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[73:1]  1 sn Psalm 73. In this wisdom psalm the psalmist offers a personal testimony of his struggle with the age-old problem of the prosperity of the wicked. As he observed evil men prosper, he wondered if a godly lifestyle really pays off. In the midst of his discouragement, he reflected upon spiritual truths and realities. He was reminded that the prosperity of the wicked is only temporary. God will eventually vindicate his people.

[73:1]  2 tn Since the psalm appears to focus on an individual’s concerns, not the situation of Israel, this introduction may be a later addition designed to apply the psalm’s message to the entire community. To provide a better parallel with the next line, some emend the Hebrew phrase לְיִשְׂרָאֵל אֱלֹהִים (lÿyisraelelohim, “to Israel, God”) to אֱלֹהִים [or אֵל] לָיָּשָׁר (’elohim [or ’el] lÿyyashar, “God [is good] to the upright one”).

[73:1]  3 tn Heb “to the pure of heart.”

[73:2]  4 tn The Hebrew verb normally means “to pour out,” but here it must have the nuance “to slide.”

[73:2]  sn My feet almost slid out from under me. The language is metaphorical. As the following context makes clear, the psalmist almost “slipped” in a spiritual sense. As he began to question God’s justice, the psalmist came close to abandoning his faith.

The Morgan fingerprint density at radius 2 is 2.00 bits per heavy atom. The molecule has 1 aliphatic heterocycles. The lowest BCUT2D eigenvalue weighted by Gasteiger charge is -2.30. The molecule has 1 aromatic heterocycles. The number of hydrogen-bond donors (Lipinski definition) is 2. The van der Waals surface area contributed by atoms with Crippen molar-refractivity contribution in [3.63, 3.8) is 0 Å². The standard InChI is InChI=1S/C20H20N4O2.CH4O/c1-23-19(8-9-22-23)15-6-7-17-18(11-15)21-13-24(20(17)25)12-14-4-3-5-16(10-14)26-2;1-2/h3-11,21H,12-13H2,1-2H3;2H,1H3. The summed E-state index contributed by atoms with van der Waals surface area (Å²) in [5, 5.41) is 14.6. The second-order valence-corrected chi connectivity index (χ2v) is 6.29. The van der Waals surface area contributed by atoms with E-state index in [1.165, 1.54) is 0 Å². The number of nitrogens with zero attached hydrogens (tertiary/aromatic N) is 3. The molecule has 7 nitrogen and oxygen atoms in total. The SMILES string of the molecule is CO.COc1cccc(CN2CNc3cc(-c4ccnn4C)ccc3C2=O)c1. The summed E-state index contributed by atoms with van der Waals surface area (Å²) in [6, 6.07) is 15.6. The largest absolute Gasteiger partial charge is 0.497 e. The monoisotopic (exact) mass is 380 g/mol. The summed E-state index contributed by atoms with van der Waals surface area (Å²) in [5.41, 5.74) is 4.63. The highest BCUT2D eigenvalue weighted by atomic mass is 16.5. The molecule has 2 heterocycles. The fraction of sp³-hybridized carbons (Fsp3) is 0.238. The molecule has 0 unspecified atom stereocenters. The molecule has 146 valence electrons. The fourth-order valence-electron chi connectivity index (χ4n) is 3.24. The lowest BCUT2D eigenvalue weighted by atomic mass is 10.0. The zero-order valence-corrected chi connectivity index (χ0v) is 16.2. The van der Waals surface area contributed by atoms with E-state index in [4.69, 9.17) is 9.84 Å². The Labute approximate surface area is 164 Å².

[73:3]  5 tn The imperfect verbal form here depicts the action as continuing in a past time frame.

[73:3]  6 tn Heb “peace” (שָׁלוֹם, shalom).

[73:4]  7 tn In Isa 58:6, the only other occurrence of this word in the OT, the term refers to “bonds” or “ropes.” In Ps 73:4 it is used metaphorically of pain and suffering that restricts one’s enjoyment of life.

[73:4]  8 tn Or “bellies.”

[73:4]  9 tc Or “fat.” The MT of v. 4 reads as follows: “for there are no pains at their death, and fat [is] their body.” Since a reference to the death of the wicked seems incongruous in the immediate context (note v. 5) and premature in the argument of the psalm (see vv. 18-20, 27), some prefer to emend the text by redividing it. The term לְמוֹתָם (lÿmotam,“at their death”) is changed to לָמוֹ תָּם (lamo tam, “[there are no pains] to them, strong [and fat are their bodies]”). The term תָּם (tam, “complete; sound”) is used of physical beauty in Song 5:2; 6:9. This emendation is the basis for the present translation. However, in defense of the MT (the traditional Hebrew text), one may point to an Aramaic inscription from Nerab which views a painful death as a curse and a nonpainful death in one’s old age as a sign of divine favor. See ANET 661.

[73:5]  10 tn Heb “in the trouble of man they are not, and with mankind they are not afflicted.”

[73:6]  11 sn Arrogance is their necklace. The metaphor suggests that their arrogance is something the wicked “wear” proudly. It draws attention to them, just as a beautiful necklace does to its owner.

[73:6]  12 tn Heb “a garment of violence covers them.” The metaphor suggests that violence is habitual for the wicked. They “wear” it like clothing; when one looks at them, violence is what one sees.